I’m a fan of Apple. Not the kind of fan who will wait overnight in a line to get the latest gadget, but one who enjoys using their products and has a genuine affinity for how effortless they are to use. Say what you will about them (they’re losing their innovative edge, they have made some questionable design decisions, their products aren’t customizable enough), they are among the few companies who have truly created a solid technological ecosystem for their users, which in turn has created a fiercely loyal following of customers who aren’t likely to go anywhere any time soon.
Recently I was updating an iOS app and found myself needing to set a background image on a UIButton. Easy enough, except that each image needed to use an existing image asset used elsewhere in the app, which needed to be centered on top of a gradient background with a border. While I could have easily made another couple of images that had the background/border treatment baked into the image, I chose to “make” new versions of the images by placing them inside of a UIView, which had the necessary border and background treatment, and converting the UIView to a UIImage that I could use as the background for the UIButton.
It’s been 3 weeks. 21 whole days. Over 500 hours. Yet the technical issue I inquired about (and have been checking in on) has received minimal attention with no resolution in sight. It has caused me to realize the importance of good customer service and technical support, which I have not even come close to receiving from you. Also, it has shown how bad experiences are the quickest way to lose the trust of your customers.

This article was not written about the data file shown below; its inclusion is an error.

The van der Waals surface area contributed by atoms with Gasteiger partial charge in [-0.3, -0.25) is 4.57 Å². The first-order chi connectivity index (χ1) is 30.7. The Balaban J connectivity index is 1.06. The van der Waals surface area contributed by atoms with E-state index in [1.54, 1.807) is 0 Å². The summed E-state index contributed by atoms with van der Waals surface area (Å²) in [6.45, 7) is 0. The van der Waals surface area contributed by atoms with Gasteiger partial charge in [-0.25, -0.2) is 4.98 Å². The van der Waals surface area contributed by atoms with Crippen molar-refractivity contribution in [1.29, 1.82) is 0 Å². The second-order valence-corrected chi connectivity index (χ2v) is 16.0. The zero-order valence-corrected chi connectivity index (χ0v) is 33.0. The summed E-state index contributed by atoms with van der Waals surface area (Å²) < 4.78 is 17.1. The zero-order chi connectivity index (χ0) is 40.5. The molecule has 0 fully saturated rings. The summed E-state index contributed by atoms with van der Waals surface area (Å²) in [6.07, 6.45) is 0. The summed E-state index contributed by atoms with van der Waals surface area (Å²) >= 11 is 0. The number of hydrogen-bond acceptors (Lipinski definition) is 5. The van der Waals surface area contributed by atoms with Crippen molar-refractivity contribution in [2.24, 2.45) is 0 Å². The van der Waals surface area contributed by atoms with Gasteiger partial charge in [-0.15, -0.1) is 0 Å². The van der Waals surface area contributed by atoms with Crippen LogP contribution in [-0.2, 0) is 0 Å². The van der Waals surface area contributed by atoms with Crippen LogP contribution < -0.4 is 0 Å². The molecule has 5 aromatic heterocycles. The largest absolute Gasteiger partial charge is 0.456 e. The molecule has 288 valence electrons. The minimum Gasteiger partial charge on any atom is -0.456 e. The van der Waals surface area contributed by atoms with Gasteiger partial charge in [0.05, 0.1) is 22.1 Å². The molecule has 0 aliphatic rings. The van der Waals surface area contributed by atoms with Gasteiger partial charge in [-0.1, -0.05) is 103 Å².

And with this saga dragging on for three weeks now, I have developed a theory:
You [Facebook] noticed that I was removing a large number of users from my page, and flagged my page so I couldn’t do any more cleanup of suspicious users.
Allow me to explain…
Did you know that your Tweets are delivered to the Library of Congress, which archives them for historical purposes? Or that Facebook tracks and receives data about you when you visit any website that uses their platform, even if it’s just a social plugin? Or that Google not only collects your device information, but may also log its location, search queries, and all kinds of telephony information including calling-party phone numbers and the time, date and duration of the calls?
I recently took it upon myself to read through the privacy policies of the “Big 3” social sites: Facebook, Google, and Twitter. In the process, I’ve gained a better understanding about what information is collected (personal and non-personal) and how/where it’s used.
I have also been appalled by what I have learned. And I think you will be, too.
Do you like cookies? I’m not talking about the kind of cookies you eat. I’m talking about browser cookies — those little pieces of data sent from a website and stored in your browser. While they’re often necessary for keeping track of useful information that helps create a good user experience, they can also be used to track users, which is sometimes cause for concern.
Recently, I became curious to find out how many cookies some of the most popular websites create for a single user. So I decided to test the top 10 most visited websites.